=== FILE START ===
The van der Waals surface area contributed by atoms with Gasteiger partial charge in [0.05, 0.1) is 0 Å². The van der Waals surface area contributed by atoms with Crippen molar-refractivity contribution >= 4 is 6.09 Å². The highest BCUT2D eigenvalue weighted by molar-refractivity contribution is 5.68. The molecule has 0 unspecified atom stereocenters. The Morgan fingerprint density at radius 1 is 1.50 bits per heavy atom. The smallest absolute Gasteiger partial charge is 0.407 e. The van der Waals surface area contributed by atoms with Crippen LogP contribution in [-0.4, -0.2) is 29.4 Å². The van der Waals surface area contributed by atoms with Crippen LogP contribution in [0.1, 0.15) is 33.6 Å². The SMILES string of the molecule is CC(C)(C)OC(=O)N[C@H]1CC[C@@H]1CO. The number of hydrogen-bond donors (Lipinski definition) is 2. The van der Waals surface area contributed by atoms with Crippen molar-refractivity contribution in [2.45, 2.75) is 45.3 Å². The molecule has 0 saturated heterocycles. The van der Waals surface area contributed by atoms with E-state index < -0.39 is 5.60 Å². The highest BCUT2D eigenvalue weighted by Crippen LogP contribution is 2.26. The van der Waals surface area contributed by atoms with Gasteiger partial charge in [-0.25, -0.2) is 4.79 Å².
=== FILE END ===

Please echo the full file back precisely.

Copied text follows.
The van der Waals surface area contributed by atoms with Gasteiger partial charge in [0.05, 0.1) is 0 Å². The van der Waals surface area contributed by atoms with Crippen molar-refractivity contribution >= 4 is 6.09 Å². The highest BCUT2D eigenvalue weighted by molar-refractivity contribution is 5.68. The molecule has 0 unspecified atom stereocenters. The Morgan fingerprint density at radius 1 is 1.50 bits per heavy atom. The smallest absolute Gasteiger partial charge is 0.407 e. The van der Waals surface area contributed by atoms with Crippen LogP contribution in [-0.4, -0.2) is 29.4 Å². The van der Waals surface area contributed by atoms with Crippen LogP contribution in [0.1, 0.15) is 33.6 Å². The SMILES string of the molecule is CC(C)(C)OC(=O)N[C@H]1CC[C@@H]1CO. The number of hydrogen-bond donors (Lipinski definition) is 2. The van der Waals surface area contributed by atoms with Crippen molar-refractivity contribution in [2.45, 2.75) is 45.3 Å². The molecule has 0 saturated heterocycles. The van der Waals surface area contributed by atoms with E-state index < -0.39 is 5.60 Å². The highest BCUT2D eigenvalue weighted by Crippen LogP contribution is 2.26. The van der Waals surface area contributed by atoms with Gasteiger partial charge in [-0.25, -0.2) is 4.79 Å².